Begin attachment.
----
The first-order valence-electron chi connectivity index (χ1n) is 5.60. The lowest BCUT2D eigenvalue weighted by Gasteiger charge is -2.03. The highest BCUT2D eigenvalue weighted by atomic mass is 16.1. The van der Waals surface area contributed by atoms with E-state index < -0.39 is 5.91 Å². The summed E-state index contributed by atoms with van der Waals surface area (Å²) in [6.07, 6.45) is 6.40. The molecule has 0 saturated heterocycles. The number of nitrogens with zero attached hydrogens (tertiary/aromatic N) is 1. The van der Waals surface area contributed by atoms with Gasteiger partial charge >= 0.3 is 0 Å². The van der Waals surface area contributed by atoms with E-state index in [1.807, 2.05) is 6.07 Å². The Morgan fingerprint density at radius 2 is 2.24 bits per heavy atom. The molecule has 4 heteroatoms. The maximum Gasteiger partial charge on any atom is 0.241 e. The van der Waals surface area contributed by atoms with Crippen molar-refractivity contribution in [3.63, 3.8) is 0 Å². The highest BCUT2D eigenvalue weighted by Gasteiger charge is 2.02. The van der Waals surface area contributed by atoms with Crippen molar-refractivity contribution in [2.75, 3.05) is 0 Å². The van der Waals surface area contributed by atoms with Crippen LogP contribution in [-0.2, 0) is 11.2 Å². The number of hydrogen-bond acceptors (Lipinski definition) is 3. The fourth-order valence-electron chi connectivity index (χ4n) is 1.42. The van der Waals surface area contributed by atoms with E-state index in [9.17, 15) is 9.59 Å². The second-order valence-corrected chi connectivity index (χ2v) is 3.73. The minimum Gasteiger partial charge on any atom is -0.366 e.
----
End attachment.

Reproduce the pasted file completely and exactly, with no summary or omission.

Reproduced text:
The first-order valence-electron chi connectivity index (χ1n) is 5.60. The lowest BCUT2D eigenvalue weighted by Gasteiger charge is -2.03. The highest BCUT2D eigenvalue weighted by atomic mass is 16.1. The van der Waals surface area contributed by atoms with E-state index < -0.39 is 5.91 Å². The summed E-state index contributed by atoms with van der Waals surface area (Å²) in [6.07, 6.45) is 6.40. The molecule has 0 saturated heterocycles. The number of nitrogens with zero attached hydrogens (tertiary/aromatic N) is 1. The van der Waals surface area contributed by atoms with Gasteiger partial charge >= 0.3 is 0 Å². The van der Waals surface area contributed by atoms with E-state index in [1.807, 2.05) is 6.07 Å². The Morgan fingerprint density at radius 2 is 2.24 bits per heavy atom. The molecule has 4 heteroatoms. The maximum Gasteiger partial charge on any atom is 0.241 e. The van der Waals surface area contributed by atoms with Crippen molar-refractivity contribution in [3.63, 3.8) is 0 Å². The highest BCUT2D eigenvalue weighted by Gasteiger charge is 2.02. The van der Waals surface area contributed by atoms with Crippen molar-refractivity contribution in [2.75, 3.05) is 0 Å². The van der Waals surface area contributed by atoms with Crippen LogP contribution in [-0.2, 0) is 11.2 Å². The number of hydrogen-bond acceptors (Lipinski definition) is 3. The fourth-order valence-electron chi connectivity index (χ4n) is 1.42. The van der Waals surface area contributed by atoms with E-state index in [9.17, 15) is 9.59 Å². The second-order valence-corrected chi connectivity index (χ2v) is 3.73. The minimum Gasteiger partial charge on any atom is -0.366 e.